Hollow viscus injuries (HVIs) are uncommon but potentially catastrophic conditions with high mortality and morbidity rates. The aim of this study was to analyze our 16-year experience with patients undergoing surgery for blunt or penetrating bowel trauma to identify prognostic factors with particular attention to the influence of diagnostic delay on outcome.
From our multicenter trauma registry, we selected 169 consecutive patients with an HVI, enrolled from 2000 to 2016. Preoperative, intraoperative, and postoperative data were analyzed to assess determinants of mortality, morbidity, and length of stay by univariate and multivariate analysis models.
Overall mortality and morbidity rates were 15.9% and 36.1%, respectively. The mean length of hospital stay was 23±7 days. Morbidity was independently related to an increase of white blood cells ( P=0.01), and to delay of treatment >6 hours ( P=0.033), while Injury Severity Score (ISS) ( P=0.01), presence of shock ( P=0.01), and a low diastolic arterial pressure registered at emergency room admission ( P=0.02) significantly affected postoperative mortality.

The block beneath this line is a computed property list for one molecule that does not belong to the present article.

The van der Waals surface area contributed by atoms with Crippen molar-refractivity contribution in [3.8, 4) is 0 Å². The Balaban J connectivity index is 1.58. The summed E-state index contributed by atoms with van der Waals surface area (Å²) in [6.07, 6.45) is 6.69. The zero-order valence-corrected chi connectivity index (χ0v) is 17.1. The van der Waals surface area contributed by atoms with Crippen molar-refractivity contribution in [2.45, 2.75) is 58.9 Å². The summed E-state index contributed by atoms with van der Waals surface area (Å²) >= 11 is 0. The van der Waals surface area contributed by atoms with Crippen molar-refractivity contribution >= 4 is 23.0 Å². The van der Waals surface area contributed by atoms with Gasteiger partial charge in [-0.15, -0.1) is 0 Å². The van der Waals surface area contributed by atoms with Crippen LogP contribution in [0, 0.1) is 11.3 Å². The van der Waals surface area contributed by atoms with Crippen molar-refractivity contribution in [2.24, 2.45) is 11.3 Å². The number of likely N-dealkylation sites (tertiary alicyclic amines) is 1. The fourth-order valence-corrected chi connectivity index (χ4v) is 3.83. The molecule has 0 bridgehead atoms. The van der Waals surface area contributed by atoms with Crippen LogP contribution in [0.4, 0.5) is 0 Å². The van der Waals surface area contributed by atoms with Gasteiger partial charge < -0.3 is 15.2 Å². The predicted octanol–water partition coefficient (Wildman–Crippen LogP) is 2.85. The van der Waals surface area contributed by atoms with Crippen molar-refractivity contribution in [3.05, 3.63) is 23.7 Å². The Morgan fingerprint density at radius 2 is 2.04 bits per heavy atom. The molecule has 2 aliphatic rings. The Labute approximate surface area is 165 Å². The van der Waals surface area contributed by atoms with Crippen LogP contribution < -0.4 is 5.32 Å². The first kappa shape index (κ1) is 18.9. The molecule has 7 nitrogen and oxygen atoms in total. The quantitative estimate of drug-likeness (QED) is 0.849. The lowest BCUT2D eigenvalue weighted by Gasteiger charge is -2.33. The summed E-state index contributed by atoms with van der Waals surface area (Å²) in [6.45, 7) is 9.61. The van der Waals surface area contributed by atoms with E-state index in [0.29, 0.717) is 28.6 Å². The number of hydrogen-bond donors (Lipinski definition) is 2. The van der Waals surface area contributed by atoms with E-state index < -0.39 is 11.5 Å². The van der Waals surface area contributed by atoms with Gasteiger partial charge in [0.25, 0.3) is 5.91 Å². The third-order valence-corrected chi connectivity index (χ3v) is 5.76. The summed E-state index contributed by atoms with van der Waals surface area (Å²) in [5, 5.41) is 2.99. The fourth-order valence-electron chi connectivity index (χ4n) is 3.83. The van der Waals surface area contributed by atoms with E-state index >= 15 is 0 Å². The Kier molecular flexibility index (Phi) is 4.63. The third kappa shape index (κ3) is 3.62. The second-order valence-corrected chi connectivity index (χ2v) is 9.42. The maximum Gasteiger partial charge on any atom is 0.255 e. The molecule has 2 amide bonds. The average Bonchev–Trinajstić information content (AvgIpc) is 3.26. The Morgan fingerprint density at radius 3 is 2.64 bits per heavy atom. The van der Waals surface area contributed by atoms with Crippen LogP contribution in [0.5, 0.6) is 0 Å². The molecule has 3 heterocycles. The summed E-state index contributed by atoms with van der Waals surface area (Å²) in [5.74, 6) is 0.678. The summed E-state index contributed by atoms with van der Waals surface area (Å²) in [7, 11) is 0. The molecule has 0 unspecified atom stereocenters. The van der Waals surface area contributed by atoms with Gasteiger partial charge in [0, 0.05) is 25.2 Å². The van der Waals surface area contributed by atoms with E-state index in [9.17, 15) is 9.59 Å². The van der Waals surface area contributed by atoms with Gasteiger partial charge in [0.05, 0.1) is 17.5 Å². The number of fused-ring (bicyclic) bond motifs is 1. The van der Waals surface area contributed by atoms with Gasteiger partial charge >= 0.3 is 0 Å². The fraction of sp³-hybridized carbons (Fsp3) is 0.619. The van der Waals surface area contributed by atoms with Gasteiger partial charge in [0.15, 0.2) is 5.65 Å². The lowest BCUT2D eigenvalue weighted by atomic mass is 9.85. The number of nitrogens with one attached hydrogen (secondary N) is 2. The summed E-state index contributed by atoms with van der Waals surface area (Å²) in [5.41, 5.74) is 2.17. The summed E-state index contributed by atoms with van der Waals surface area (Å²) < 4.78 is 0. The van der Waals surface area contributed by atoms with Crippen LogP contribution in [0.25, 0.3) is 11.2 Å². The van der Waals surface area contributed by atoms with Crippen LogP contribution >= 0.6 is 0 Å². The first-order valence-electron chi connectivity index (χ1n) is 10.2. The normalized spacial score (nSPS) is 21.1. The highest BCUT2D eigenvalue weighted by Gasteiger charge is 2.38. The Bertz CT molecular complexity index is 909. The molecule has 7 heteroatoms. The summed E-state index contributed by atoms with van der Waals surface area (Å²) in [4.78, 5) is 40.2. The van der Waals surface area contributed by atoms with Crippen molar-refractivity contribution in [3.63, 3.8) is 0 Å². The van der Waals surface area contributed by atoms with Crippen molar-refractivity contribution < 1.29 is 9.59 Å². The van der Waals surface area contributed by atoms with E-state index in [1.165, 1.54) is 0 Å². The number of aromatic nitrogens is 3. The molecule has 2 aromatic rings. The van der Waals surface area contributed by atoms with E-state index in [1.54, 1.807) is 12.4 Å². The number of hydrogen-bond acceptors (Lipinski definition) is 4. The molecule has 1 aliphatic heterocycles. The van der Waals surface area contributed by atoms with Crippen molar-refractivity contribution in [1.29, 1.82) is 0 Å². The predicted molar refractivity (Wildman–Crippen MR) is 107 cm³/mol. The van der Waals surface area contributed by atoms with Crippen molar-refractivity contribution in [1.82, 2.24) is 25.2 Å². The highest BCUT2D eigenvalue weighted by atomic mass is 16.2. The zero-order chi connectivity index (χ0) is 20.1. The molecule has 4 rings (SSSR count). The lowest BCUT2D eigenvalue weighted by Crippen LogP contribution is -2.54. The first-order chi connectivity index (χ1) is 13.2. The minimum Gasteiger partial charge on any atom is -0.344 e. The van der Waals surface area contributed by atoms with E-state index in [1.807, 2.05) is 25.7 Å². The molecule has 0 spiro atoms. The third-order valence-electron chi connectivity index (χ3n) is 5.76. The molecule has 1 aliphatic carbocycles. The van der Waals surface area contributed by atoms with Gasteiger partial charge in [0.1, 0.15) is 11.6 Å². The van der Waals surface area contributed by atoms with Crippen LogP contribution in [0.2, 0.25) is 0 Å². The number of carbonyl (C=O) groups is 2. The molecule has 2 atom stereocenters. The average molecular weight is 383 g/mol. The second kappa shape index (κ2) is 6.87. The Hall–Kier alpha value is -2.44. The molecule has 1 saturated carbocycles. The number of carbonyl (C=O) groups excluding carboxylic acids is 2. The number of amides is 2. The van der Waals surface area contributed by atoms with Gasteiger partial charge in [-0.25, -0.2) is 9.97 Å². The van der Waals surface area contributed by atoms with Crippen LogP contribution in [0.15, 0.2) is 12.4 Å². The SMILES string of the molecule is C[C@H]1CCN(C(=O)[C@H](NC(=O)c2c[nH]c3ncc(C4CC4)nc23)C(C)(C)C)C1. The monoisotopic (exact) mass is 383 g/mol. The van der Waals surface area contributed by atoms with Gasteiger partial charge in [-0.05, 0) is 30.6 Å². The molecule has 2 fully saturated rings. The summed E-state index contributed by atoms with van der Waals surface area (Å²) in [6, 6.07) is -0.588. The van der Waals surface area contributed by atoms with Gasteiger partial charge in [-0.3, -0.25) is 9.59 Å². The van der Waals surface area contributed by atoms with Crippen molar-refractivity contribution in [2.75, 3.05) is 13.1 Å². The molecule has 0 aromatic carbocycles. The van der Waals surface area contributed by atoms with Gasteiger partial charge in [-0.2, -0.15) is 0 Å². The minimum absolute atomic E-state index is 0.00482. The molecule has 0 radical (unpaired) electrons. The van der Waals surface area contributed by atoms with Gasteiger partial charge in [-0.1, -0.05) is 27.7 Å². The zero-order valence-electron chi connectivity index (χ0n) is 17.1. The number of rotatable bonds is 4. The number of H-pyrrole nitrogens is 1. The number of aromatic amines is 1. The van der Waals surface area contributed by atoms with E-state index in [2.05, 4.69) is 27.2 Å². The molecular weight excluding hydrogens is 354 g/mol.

There is evidence that patients with clinical signs of shock, low diastolic pressure at admission, and high ISS are at increased risk of postoperative mortality. Leukocytosis and delayed treatment (>6 hours) were independent predictors of postoperative morbidity. More effort should be made to increase the preoperative detection rate of HVI and reduce the delay of treatment.